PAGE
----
Cleanskin Review: Brutal, Sombre Thriller That Doesn't Quite Add Up To The Sum Of Its Parts

Buried within the somewhat messy cut we're presented with is a more cohesive, and ultimately clearer film waiting to escape.

Sean Bean and Charlotte Rampling in Cleanskin

rating: 2.5

It's all in the edit they say, and having taken on the roles of writer, director, and producer, perhaps Hadi Hajaig, the man behind terrorism thriller Cleanskin, should have handed the reins of editor to someone else. Because buried within the somewhat messy cut we're presented with is a more cohesive, and ultimately clearer film waiting to escape. There are numerous illogical leaps and sequential mis-steps that create a mood of unreality at the very points that the story is trying to impress us with it's hard-edged grit, and the inconsistent pacing from gratifyingly effective action to flashbacks that would try the patience of Basil Exposition leave you ultimately either questioning the story-tellers nous, or even more damning, wondering when the story's going to end. Hadi Hajaig's professed intention was to make a commercial action thriller, a piece of populist genre entertainment, but to colour it with some unconventional focus on the supposed bad guy, to give a more balanced outlook to the protagonist/antagonist dynamic. That's all when and good, and it's difficult to argue that he doesn't succeed, but the problem is that it's done in a disconcertingly unimaginative manner, each part drawn out in lengthy sequences that at once make you more informed, and partially removed, at the same time. Cleanskin starring Sean Bean The film begins with Ash (Abhin Galeya), the bad guy in question, about to do something supposedly criminal as we see him enter a swanky hotel, proceeding through an upstairs lobby wearing a balaclava and holding a gun. That the people in the immediate vicinity don't raise the alarm as he continues his merry way towards his target in the lobby below is just one of the film's slightly bizarre leaps of logic. His target meanwhile is being guarded by the taciturn and gruff-looking Ewan (Sean Bean), a security service agent working undercover, who unfortunately fails to prevent his client being mowed down in an otherwise nicely staged shoot-out, and a briefcase full of semtex being spirited away. One semtex suicide bombing in central London later and Ewan is tasked by his superiors, a brief James Fox and a typically shadowy Charlotte Rampling, to track down this homegrown terrorist cell and to terminate it with extreme prejudice. No questions asked. And no backup either, apart from his new partner, a welcoming left-field but underused Tom Burke. Ash, we learn, is the eponymous Cleanskin, a terrorist without criminal background and an absolute blank slate as far as the security services are concerned. Of course being a film more inclined to the dramatic pyrotechnics of 24 than the slow burn chills of Tinker Tailor Soldier Spy, it doesn't take Ewan long to get on Ash's trail, primarily through the amateurish set-up of our terrorist's opening target. And it's at this point that we really see how far Ewan is prepared to go to get his man as he takes a shockingly brutal fist to the prostitute involved. She naturally lets slip another giant-sized piece of information, namely the house where she's been to service Ash's plainly less astute partner in crime. Cleanskin starring Sean Bean There's a lazy continuity error (editors take note) during the house attack as silencers appear, disappear, then appear again in rapid succession, but again Hajaig does show he has an eye for kinetic action with a pleasingly vicious bit of close-quarter gun and knife play in the attic. Although in a later flashback scene where horror is the intent, both for us and for the activist in training, Ash, the end result in more repulsive than pulse-quickening. It's a good example of the imbalance between the underlying action thriller and the search for greater depth in the why's and wherefores of modern-day terrorists. In its attempt to paint a balanced picture the sequences in which we see Ash in student days seduced by the charismatic but patently Machiavellian Islamic cleric, Nabil (Peter Polycarpou), are shown in such lengthy, linear blocks, any mystery or intrigue is drained away. See, Ash is human, he has a girlfriend, he has the normal ideological conflicts of any young Muslim in a booze-filled student world (however his classroom belief that violence is the real generator of change before he even sets eyes on Nabil might give someone cause for alarm). Then in a film that's seemingly attempting to avoid stereotypes, the overseas 'contact' who's drafted into organise Ash's first 'hit', appears in a scene that could scarcely make him come across as more shifty. Abhin Galeya does well out of a tricky role as Ash. You can't exactly call his character sympathetic, but you can recognise that he's the victim of manipulation almost as much as agent Ewan. With the focus on Ash's turning and descent into mass murder Sean Bean as the agent let loose, and ultimately traded in, becomes a less focused presence. He's damaged, mean and determined but ultimately a little two dimensional. Ironically it's only at the end when Ewan just about comes out on top, that you find yourself wanting to watch more, a literal storm breaking around him. It's bleak, pleasingly twisted, and open-ended. It would seem unlikely that we'll get to follow him any further into the dark though. Cleanskin quad poster Cleanskin is out in UK cinemas now. Check out our recent interviews with the cast & crew HERE.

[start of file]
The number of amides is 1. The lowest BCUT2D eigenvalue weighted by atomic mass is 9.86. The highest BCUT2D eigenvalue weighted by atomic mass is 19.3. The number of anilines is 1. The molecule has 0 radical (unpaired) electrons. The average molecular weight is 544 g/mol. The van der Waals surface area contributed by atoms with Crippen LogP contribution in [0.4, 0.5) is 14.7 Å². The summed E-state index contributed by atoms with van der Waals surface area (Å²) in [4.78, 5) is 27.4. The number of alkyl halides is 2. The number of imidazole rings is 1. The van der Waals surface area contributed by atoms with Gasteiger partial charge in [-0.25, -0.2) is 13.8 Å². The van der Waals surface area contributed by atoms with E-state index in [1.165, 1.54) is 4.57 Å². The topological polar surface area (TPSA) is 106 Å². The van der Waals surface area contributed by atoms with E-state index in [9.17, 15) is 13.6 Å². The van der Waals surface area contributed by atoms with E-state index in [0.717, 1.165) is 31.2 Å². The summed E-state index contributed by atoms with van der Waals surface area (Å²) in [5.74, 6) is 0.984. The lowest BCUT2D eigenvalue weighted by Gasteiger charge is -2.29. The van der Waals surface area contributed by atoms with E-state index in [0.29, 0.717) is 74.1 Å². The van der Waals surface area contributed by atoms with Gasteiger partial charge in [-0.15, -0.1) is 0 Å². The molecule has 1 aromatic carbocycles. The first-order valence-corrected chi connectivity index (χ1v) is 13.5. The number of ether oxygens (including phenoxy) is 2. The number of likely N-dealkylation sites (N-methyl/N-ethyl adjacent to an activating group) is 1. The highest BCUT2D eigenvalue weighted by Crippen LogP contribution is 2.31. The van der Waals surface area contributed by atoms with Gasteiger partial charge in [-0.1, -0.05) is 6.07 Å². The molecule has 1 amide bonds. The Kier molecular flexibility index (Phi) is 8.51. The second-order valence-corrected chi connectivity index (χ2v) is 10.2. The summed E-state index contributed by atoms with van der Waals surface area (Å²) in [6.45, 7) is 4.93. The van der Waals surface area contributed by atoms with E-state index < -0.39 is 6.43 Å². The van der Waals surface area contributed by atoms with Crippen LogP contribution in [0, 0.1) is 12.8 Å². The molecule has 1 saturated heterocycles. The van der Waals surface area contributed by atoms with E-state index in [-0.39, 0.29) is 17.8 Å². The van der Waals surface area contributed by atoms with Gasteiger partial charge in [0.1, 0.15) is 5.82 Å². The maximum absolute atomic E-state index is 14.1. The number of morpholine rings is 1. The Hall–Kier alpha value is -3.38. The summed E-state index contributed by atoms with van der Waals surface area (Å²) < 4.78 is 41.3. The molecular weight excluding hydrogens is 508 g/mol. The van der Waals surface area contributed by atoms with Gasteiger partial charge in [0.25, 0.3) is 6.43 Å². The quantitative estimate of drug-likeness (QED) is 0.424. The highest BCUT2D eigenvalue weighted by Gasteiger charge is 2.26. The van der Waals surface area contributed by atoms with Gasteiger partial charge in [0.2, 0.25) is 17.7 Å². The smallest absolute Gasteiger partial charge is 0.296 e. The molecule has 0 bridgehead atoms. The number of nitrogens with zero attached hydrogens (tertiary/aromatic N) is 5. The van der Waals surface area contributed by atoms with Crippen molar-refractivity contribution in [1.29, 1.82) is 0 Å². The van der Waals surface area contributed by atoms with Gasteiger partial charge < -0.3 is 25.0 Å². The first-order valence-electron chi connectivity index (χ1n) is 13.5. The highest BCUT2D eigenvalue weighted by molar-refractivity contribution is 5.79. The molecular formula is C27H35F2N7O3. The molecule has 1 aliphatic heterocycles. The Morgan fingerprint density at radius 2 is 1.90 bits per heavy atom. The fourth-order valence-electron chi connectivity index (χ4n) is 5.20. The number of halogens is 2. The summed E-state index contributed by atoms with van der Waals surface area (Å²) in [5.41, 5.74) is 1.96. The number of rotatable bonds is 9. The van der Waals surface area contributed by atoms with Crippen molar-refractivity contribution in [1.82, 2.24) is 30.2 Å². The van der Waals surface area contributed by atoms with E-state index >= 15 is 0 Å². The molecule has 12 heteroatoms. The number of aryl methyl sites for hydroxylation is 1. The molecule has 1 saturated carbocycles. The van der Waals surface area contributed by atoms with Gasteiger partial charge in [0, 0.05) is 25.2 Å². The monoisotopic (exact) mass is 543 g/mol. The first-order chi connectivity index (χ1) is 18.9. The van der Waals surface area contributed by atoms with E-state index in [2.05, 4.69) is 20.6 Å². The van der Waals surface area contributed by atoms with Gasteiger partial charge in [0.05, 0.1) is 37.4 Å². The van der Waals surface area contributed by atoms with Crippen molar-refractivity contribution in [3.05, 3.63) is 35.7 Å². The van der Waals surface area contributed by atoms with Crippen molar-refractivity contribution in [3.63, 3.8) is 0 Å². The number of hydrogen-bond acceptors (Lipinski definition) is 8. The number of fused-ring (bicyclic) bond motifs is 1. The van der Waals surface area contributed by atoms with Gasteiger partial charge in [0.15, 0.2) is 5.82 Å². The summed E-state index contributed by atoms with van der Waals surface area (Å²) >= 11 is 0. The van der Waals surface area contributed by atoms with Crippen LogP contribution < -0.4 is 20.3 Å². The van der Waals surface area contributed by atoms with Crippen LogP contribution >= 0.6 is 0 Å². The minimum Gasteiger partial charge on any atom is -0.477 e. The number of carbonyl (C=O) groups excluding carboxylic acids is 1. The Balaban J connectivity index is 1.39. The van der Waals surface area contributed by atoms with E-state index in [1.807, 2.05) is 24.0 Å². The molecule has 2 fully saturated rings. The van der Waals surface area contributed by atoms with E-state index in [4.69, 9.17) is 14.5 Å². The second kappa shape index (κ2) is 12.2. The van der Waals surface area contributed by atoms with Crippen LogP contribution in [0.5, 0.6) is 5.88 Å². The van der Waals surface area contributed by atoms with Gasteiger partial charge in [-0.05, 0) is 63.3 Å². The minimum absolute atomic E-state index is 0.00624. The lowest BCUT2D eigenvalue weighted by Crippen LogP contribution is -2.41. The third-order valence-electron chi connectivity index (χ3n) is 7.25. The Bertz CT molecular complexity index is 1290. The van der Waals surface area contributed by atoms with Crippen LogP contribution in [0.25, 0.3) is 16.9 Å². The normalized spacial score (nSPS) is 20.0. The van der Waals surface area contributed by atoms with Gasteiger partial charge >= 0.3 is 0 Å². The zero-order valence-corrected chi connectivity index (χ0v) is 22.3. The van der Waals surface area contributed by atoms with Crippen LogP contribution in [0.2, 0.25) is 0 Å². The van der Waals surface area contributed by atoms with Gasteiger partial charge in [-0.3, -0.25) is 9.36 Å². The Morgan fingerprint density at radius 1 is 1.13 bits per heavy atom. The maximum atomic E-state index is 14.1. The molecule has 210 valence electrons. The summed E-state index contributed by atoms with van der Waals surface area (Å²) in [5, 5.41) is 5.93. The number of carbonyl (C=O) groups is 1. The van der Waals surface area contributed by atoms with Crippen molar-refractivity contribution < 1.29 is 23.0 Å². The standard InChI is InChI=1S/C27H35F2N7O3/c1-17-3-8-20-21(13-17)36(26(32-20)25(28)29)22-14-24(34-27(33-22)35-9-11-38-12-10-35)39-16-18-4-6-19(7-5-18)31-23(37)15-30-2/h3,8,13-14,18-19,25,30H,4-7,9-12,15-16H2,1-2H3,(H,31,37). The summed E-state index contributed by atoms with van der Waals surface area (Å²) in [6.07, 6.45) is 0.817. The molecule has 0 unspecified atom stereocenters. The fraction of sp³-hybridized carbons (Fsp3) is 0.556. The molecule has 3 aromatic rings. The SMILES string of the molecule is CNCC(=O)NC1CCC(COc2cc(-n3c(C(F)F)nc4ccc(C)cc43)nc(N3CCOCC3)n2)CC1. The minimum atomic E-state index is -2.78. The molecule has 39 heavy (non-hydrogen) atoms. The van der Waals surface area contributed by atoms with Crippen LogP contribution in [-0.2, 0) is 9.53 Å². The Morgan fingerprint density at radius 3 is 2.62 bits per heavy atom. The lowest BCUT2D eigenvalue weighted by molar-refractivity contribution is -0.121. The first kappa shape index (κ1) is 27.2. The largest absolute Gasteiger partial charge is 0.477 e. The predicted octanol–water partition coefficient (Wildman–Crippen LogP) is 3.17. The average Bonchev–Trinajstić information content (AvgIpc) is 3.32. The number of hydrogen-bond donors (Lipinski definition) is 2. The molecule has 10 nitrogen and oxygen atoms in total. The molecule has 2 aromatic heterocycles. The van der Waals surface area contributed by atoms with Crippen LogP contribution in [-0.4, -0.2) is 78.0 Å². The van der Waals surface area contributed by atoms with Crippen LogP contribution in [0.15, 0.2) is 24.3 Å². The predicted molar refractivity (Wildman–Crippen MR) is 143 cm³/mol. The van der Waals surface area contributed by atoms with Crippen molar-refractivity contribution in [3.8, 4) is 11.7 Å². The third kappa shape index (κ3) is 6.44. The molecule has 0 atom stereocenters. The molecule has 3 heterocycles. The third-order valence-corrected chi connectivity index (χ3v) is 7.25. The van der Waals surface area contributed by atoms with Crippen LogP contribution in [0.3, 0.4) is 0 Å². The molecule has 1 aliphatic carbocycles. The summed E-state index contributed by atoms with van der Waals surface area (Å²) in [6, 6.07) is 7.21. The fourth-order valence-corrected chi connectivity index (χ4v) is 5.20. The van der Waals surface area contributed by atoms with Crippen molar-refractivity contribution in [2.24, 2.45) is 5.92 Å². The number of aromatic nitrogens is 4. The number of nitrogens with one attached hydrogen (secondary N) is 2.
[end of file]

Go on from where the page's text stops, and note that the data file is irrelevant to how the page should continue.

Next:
Film writer, drinker of Guinness. Part-time astronaut. Man who thinks there are only two real Indiana Jones movies, writing loglines should be an Olympic event, and that science fiction, comic book movies, 007, and Hal Hartley's Simple Men are the cures for most evils. Currently scripting.